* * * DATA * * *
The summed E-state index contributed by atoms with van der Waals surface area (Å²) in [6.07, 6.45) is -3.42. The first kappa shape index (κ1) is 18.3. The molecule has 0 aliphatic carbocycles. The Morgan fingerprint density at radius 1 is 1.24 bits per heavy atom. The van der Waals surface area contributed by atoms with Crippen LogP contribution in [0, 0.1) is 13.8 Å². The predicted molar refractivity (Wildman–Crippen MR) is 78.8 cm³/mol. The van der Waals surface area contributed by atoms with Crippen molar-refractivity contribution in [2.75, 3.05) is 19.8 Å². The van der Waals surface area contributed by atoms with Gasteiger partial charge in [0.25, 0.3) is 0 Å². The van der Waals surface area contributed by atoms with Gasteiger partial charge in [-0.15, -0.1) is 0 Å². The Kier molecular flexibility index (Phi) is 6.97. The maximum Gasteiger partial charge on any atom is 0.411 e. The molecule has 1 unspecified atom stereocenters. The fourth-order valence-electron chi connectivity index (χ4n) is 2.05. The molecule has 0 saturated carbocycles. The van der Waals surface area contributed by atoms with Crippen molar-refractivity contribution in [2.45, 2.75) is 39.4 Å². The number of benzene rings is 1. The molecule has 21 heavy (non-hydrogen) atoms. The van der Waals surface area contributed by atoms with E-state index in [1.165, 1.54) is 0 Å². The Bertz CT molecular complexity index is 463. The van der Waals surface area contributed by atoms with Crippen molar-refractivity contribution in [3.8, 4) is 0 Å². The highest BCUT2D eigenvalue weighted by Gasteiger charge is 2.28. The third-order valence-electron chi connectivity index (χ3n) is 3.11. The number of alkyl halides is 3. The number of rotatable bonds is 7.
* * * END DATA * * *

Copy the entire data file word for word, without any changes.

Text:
The summed E-state index contributed by atoms with van der Waals surface area (Å²) in [6.07, 6.45) is -3.42. The first kappa shape index (κ1) is 18.3. The molecule has 0 aliphatic carbocycles. The Morgan fingerprint density at radius 1 is 1.24 bits per heavy atom. The van der Waals surface area contributed by atoms with Crippen LogP contribution in [0, 0.1) is 13.8 Å². The predicted molar refractivity (Wildman–Crippen MR) is 78.8 cm³/mol. The van der Waals surface area contributed by atoms with Crippen molar-refractivity contribution in [2.75, 3.05) is 19.8 Å². The van der Waals surface area contributed by atoms with Gasteiger partial charge in [0.25, 0.3) is 0 Å². The van der Waals surface area contributed by atoms with Gasteiger partial charge in [-0.15, -0.1) is 0 Å². The Kier molecular flexibility index (Phi) is 6.97. The maximum Gasteiger partial charge on any atom is 0.411 e. The molecule has 1 unspecified atom stereocenters. The fourth-order valence-electron chi connectivity index (χ4n) is 2.05. The molecule has 0 saturated carbocycles. The van der Waals surface area contributed by atoms with Crippen molar-refractivity contribution in [2.45, 2.75) is 39.4 Å². The number of benzene rings is 1. The molecule has 21 heavy (non-hydrogen) atoms. The van der Waals surface area contributed by atoms with E-state index in [1.165, 1.54) is 0 Å². The Bertz CT molecular complexity index is 463. The van der Waals surface area contributed by atoms with Crippen molar-refractivity contribution in [3.8, 4) is 0 Å². The highest BCUT2D eigenvalue weighted by Gasteiger charge is 2.28. The third-order valence-electron chi connectivity index (χ3n) is 3.11. The number of alkyl halides is 3. The number of rotatable bonds is 7.